London. Michaelmas term lately over, and the Lord Chancellor sitting in Lincoln’s Inn Hall. Implacable November weather. As much mud in the streets, as if the waters had but newly retired from the face of the earth, and it would not be wonderful to meet a Megalosaurus, forty feet long or so, waddling like an elephantine lizard up Holborne Hill.

Cormac McCarthy’s Blood Meridian achieves a similar effect:

See the child. He is pale and thin, he wears a thin and ragged linen shirt. He stokes the scullery fire. Outside lie dark turned fields with rags of snow and darker woods beyond that harbor yet a last few wolves. His folks are known for hewers of wood and drawers of water but in truth his father has been a schoolmaster. He lies in drink, he quotes from poets whose names are now lost. The boy crouches by the fire and watches him.

By itself, “See the child” is a decent enough way to establish the ageless atmosphere McCarthy’s after, but it’s the rest of the passage, with its rhythmic repetition and archaic diction, that really sets it off.

Another 20th-century novel with a 19th-century setting, Steven Wright’s The Amalgamation Polka is a Civil War picaresque that shares McCarthy’s Faulknerian flair for the antique and the grotesque, but adds a sense of comic parody to the mix. It starts off with a solid kick and keeps right on going strong:

The bearded ladies were dancing in the mud. Outsized country feet that just wouldn’t keep still, strutting and reeling all along that slippery stretch of flooded road. Yellow paste clung to the hems of their gowns, flecked sunburnt arms and whiskery cheeks, collected in thick earthen coins upon the lacy ruffles of their modest chests like a hero’s worth of medals artlessly arranged. A cold rain fell and continued to fall over the lost hills, the yet smoking fields, the rude, misshapen trees where light—vague and uncertain—struggled to furnish the day with the grainy quality of a fogged daguerreotype. And at the center of this dripping stillness these loud animated women without origin or explanation, refugees from a traveling circus perhaps, abandoned out of forgetfulness or deceit or simple spite, the improvised conclusion to some sorry affair of outrage and betrayal, and as they danced, they sang and reveled in the rain, porcelain pitchers of ripe applejack passing freely from hand to unwashed hand, the echo of their song sounding harshly across that desolate country.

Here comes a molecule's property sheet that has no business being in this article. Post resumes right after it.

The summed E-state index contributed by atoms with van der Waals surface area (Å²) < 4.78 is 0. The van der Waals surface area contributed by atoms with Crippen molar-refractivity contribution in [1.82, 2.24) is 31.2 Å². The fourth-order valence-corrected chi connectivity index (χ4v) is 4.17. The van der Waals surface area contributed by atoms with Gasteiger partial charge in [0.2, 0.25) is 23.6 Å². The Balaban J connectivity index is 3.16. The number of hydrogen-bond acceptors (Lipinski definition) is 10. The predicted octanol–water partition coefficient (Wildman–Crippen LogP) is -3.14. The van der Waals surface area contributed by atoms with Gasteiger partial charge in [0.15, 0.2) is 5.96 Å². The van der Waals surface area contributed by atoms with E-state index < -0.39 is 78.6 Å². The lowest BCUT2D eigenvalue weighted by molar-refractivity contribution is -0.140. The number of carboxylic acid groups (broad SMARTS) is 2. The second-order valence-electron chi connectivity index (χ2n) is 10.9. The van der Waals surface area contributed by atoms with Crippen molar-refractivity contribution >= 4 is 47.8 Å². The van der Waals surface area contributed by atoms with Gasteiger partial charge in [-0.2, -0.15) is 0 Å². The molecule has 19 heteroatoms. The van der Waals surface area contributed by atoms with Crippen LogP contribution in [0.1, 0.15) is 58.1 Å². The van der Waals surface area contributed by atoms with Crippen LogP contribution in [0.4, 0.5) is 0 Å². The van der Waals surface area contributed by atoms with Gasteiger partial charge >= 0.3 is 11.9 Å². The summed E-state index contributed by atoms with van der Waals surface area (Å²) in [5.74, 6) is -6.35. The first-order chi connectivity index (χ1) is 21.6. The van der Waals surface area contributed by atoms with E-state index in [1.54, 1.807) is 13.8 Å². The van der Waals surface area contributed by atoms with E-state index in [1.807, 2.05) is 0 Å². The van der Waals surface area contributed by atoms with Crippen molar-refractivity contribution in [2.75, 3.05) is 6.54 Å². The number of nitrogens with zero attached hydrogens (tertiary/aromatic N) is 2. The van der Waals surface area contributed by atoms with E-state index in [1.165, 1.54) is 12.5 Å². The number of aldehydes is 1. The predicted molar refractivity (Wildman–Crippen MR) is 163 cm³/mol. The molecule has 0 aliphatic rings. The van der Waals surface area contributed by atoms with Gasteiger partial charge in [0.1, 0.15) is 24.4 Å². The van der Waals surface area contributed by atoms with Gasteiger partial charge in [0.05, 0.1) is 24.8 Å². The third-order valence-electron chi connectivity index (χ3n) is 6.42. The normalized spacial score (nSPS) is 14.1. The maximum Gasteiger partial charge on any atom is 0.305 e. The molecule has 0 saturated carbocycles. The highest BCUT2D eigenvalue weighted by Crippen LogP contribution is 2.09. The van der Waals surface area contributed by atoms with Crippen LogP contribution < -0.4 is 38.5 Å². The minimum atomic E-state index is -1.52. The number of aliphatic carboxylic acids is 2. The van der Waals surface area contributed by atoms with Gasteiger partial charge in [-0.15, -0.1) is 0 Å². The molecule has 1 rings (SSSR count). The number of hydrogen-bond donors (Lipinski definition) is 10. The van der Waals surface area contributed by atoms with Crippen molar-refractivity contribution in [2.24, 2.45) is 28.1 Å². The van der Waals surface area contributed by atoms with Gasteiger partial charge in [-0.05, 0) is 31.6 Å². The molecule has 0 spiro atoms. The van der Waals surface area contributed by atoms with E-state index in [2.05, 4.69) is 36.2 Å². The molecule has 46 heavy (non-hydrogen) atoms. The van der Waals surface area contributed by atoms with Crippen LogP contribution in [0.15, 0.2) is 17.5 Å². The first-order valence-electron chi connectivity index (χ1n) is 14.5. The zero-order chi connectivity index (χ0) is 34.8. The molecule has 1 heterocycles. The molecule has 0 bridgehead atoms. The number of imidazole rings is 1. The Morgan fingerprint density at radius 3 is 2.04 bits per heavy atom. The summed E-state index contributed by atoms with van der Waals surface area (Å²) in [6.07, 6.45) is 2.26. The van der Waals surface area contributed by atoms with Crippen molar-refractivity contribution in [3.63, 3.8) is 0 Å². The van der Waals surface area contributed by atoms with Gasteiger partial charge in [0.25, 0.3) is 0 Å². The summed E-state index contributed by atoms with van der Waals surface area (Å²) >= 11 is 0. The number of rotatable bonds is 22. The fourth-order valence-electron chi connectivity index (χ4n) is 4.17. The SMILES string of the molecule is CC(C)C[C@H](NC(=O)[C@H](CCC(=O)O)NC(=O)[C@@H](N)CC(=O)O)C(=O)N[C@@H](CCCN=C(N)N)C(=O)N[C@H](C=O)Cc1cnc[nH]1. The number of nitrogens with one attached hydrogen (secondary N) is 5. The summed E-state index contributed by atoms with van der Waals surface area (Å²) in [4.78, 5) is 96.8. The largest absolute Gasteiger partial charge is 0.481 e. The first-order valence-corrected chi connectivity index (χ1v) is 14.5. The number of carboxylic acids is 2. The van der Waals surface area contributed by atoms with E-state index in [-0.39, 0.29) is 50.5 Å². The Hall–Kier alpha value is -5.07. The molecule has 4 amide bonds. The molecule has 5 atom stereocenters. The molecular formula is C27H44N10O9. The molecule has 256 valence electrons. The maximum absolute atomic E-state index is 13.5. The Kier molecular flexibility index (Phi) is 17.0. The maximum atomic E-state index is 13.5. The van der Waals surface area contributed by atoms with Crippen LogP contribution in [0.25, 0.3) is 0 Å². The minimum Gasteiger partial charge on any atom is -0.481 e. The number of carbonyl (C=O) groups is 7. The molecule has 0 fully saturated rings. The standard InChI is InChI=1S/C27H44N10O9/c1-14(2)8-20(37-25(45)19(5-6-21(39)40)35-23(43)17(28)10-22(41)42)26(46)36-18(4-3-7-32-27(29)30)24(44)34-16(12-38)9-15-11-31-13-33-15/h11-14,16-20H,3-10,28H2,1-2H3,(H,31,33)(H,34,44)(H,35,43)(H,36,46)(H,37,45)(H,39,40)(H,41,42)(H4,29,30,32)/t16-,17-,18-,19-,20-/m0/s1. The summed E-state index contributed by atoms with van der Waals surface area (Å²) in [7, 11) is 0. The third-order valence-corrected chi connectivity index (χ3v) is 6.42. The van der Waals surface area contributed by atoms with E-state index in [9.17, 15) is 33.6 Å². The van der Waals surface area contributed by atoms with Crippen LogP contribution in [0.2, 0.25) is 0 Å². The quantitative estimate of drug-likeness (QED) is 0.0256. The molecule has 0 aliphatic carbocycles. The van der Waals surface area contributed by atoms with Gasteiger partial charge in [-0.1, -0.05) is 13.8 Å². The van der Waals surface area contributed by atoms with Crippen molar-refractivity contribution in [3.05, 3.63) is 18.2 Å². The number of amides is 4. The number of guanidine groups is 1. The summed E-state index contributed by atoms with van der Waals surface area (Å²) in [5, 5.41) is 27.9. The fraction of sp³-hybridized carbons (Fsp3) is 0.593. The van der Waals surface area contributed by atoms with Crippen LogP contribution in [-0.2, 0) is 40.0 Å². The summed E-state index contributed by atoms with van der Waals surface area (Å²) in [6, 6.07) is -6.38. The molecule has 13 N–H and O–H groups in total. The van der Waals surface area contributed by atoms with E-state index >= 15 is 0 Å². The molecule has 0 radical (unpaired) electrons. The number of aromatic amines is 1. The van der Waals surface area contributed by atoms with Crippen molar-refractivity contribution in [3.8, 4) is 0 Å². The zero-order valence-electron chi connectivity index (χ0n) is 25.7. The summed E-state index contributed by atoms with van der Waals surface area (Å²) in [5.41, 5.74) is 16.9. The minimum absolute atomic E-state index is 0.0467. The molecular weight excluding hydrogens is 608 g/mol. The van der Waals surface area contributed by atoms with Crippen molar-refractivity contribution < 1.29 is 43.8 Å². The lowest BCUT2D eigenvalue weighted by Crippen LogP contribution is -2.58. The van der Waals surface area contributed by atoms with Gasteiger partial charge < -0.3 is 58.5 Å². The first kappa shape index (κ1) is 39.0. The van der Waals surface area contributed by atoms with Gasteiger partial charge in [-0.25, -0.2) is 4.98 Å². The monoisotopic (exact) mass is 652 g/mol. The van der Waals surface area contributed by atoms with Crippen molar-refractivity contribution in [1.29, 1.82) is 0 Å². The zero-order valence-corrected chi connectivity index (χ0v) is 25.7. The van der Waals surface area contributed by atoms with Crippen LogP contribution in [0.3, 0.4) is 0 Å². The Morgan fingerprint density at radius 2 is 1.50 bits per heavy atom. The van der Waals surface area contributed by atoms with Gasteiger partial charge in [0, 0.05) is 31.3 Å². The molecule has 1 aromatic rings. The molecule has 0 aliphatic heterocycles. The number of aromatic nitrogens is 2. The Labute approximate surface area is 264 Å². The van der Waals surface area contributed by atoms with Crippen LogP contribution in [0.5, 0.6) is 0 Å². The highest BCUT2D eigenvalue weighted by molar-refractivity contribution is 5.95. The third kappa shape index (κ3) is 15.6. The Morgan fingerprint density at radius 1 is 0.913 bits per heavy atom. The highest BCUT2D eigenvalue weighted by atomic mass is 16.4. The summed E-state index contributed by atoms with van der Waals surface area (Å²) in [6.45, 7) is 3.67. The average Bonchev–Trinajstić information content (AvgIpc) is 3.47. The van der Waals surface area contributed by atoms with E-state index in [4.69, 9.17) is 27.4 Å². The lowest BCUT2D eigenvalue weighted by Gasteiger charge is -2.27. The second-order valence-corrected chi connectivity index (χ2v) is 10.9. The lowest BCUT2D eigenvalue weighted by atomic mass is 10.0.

After those verbal marathons, these lines will seem like sprints:

  • Gabriel Garcia Marquez’s One Hundred Years of Solitude: “Many years later, as he faced the firing squad, Colonel Aureliano Buendía was to remember that distant afternoon when his father took him to discover ice.”
  • The same author’s Love in the Time of Cholera: “It was inevitable: the scent of bitter almonds always reminded him of the fate of unrequited love.”
  • Robert Graves’s I, Claudius: “I, Tiberius Claudius Drusus Nero Germanicus This-that-and-the-other (for I shall not trouble you yet with all my titles) who was once, and not so long ago either, known to my friends and relatives and associates as ‘Claudius the Idiot,’ or ‘That Claudius,’ or ‘Claudius the Stammerer,’ or ‘Clau-Clau-Claudius’ or at best as ‘Poor Uncle Claudius,’ am now about to write this strange history of my life; starting from my earliest childhood and continuing year by year until I reach the fateful point of change where, some eight years ago, at the age of fifty-one, I suddenly found myself caught in what I may call the ‘golden predicament’ from which I have never since become disentangled.”
  • John Irving’s A Prayer for Owen Meany: “I am doomed to remember a boy with a wrecked voice—not because of his voice, or because he was the smallest person I ever knew, or even because he was the instrument of my mother’s death, but because he is the reason I believe in God; I am a Christian because of Owen Meany.”
  • Charles Dickens’s A Tale of Two Cities: “It was the best of times, it was the worst of times, it was the age of wisdom, it was the age of foolishness, it was the epoch of belief, it was the epoch of incredulity, it was the season of Light, it was the season of Darkness, it was the spring of hope, it was the winter of despair, we had everything before us, we had nothing before us, we were all going direct to Heaven, we were all going direct the other way—in short, the period was so far like the present period, that some of its noisiest authorities insisted on its being received, for good or for evil, in the superlative degree of comparison only.”
  • Carson McCullers’s The Heart Is a Lonely Hunter: “In the town there were two mutes and they were always together.” 
  • H.G. Wells’s The War of the Worlds: “No one would have believed, in the last years of the nineteenth century, that this world was being watched keenly and closely by intelligences greater than man’s and yet as mortal as his own; that as men busied themselves about their various concerns they were being scrutinized and studied, perhaps almost as narrowly as a man with a microscope might scrutinize the transient creatures that swarm and multiply in a drop of water.”
  • Katherine Dunn’s Geek Love: ” ‘When your mama was the geek, my dreamlets,’ Papa would say, ‘she made the nipping off of noggins such a crystal mystery that the hens themselves yearned toward her, waltzing around her, hypnotized with longing.’ “

That last is one of my all-time favorites. It takes such delight in language that the odd subject matter becomes weirdly attractive, goofy yet almost noble. How does that sentence do its work? Indeed, a crystal mystery.